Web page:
|By PADDY HIGGS
Football Federation Australia has taken the first steps towards a second professional tier with the launch of the National Premier League on Wednesday.
A key part of the National Competitions Review, the football federations of Queensland, New South Wales, South Australia, the Australian Capital Territory and Tasmania will come together under the NPL model from their 2013 seasons.
The winners of each state competition will meet at the end of each season to determine the NPL champion.
It is hoped the NPL will set the foundations for a second division - or 'B-League' - of Australian football, complete with a relegation and promotion system.
Adhering to a host of changes, the 70 clubs from participating federations will operate under the NPL brand and feature a qualified technical director and adhere to a player points system.
They will also be subject to improved financial and business planning schemes, a revised compensation system for players that depart for A-League clubs.
The federations of Victoria, Northern NSW and Western Australia will follow suit in 2014, with the Northern Territory to operate in a partial capacity.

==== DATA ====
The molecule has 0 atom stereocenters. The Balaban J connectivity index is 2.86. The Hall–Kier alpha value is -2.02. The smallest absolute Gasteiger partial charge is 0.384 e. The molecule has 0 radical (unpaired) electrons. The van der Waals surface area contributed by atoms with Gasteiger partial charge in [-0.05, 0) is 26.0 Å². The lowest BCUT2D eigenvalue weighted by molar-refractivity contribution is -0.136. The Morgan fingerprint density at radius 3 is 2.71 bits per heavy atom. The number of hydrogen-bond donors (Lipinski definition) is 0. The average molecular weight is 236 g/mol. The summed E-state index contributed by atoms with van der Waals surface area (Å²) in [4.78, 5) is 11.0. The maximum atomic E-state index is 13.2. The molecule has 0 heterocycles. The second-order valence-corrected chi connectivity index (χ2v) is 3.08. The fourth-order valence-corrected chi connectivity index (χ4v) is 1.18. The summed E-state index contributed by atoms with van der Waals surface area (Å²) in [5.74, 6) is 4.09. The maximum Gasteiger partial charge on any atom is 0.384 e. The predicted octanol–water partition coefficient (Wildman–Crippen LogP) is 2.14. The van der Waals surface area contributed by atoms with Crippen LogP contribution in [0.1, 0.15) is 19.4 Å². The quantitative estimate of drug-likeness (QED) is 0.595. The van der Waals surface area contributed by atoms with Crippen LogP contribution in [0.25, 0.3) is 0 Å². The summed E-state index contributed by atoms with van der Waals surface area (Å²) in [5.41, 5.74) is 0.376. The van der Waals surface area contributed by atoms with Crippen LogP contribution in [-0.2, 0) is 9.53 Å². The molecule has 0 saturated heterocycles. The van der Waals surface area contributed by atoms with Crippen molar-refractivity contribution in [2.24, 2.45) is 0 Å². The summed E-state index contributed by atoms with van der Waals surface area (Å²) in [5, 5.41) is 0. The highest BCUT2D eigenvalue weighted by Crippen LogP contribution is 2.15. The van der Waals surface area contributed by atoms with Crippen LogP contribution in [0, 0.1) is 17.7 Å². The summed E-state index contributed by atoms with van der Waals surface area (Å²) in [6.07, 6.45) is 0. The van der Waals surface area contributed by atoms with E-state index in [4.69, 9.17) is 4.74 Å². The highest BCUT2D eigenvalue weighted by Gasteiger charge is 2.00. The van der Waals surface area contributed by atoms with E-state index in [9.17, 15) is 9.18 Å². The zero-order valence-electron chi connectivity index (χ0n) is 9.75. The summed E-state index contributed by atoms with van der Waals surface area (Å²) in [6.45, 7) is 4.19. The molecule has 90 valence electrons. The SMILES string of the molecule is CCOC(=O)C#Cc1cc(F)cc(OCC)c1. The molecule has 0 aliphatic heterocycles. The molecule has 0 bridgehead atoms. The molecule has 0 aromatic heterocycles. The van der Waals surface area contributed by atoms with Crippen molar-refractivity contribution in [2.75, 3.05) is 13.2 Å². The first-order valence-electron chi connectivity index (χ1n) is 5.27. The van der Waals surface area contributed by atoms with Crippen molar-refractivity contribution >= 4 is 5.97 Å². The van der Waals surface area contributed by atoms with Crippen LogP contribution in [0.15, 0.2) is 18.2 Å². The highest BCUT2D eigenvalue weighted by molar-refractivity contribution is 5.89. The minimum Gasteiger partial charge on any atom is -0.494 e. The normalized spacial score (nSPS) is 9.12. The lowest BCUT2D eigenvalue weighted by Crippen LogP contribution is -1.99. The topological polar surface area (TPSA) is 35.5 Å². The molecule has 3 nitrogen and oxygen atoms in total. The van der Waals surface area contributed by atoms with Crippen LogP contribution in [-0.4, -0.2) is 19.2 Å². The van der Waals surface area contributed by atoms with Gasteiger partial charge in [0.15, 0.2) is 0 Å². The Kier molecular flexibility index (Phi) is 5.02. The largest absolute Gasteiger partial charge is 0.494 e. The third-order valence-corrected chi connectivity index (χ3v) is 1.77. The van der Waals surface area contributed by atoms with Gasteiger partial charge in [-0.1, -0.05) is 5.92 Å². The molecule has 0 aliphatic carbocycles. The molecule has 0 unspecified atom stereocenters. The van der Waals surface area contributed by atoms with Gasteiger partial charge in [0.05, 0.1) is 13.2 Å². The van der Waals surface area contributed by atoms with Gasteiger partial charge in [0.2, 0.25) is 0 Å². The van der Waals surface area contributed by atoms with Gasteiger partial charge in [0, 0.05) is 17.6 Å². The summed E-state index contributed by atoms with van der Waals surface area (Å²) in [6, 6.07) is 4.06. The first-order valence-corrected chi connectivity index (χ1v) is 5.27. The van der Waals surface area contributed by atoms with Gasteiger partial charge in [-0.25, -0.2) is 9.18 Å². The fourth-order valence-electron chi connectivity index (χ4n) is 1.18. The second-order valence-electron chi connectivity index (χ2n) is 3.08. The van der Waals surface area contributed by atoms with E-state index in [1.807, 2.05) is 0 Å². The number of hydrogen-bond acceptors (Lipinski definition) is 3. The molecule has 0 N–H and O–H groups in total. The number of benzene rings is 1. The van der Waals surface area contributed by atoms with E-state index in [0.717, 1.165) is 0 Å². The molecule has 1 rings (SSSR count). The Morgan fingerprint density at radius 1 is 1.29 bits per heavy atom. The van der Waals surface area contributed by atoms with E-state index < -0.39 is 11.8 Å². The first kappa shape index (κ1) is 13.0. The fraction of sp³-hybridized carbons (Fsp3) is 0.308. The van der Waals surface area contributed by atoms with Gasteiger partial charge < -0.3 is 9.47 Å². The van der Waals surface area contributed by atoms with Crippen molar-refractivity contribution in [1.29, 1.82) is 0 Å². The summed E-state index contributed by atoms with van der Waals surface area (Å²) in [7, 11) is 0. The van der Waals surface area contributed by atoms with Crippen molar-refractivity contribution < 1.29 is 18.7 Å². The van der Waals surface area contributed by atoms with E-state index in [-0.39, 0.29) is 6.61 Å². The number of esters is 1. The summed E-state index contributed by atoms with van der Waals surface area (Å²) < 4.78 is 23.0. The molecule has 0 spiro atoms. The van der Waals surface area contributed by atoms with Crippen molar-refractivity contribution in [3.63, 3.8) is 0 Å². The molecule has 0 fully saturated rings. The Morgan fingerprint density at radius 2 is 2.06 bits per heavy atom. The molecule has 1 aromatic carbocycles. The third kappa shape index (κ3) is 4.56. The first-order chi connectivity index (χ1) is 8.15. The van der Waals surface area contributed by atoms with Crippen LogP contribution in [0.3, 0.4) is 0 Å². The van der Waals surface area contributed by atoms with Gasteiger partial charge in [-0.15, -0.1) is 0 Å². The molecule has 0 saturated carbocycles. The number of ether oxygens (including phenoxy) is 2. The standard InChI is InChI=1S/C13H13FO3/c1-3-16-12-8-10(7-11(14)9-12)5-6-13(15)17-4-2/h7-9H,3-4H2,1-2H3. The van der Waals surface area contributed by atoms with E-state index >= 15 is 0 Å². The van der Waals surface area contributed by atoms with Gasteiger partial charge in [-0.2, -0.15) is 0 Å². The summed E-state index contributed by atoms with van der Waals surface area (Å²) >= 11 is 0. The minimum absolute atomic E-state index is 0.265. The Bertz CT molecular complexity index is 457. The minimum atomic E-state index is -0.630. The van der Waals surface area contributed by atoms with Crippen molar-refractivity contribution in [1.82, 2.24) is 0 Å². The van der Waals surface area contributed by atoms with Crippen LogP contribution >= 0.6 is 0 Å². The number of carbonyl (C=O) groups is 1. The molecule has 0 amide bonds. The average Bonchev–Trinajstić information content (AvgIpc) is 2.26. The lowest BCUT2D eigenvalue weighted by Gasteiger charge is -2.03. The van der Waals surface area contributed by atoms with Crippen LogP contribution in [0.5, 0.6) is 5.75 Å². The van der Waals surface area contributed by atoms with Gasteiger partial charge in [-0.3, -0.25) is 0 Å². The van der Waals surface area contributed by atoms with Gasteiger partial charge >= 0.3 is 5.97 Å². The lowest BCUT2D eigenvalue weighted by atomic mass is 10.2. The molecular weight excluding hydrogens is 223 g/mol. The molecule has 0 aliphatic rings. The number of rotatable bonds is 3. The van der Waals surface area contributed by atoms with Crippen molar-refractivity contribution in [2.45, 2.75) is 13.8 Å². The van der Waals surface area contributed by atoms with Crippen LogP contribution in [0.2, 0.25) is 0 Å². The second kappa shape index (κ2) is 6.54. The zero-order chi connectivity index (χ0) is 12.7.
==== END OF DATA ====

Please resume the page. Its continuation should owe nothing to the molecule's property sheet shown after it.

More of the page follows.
"The semi-pro state league clubs have long been the engine room of Australia's player development system and have always provided a local focus of football passion across the nation," FFA chief executive officer David Gallop via statement on Wednesday.
"Today's launch of the National Premier Leagues model gives the state-based competitions the status and organisational structure they deserve.
"This model is the product of National Competitions Review, a hugely important piece of policy development over the past two years.
"I commend our member federations, the constituent clubs and the FFA staff for their commitment to the cause. This work will shape football across the nation for years to come."
Gallop continued: "The NCR is a key outcome of our strategic plan which has the objective to better connect community football to the professional tier," he said.
"The National Premier League model is a vital conduit from the grassroots to the A-League. The strategy is sound, but now all parties need to redouble their efforts to ensure the implementation brings the desired results.
"In short, our aim is to see highly qualified coaches employed by stable and well-run NPL clubs producing better Australian players from Under-12 to Under-18, then Under-20s and finally to senior ranks."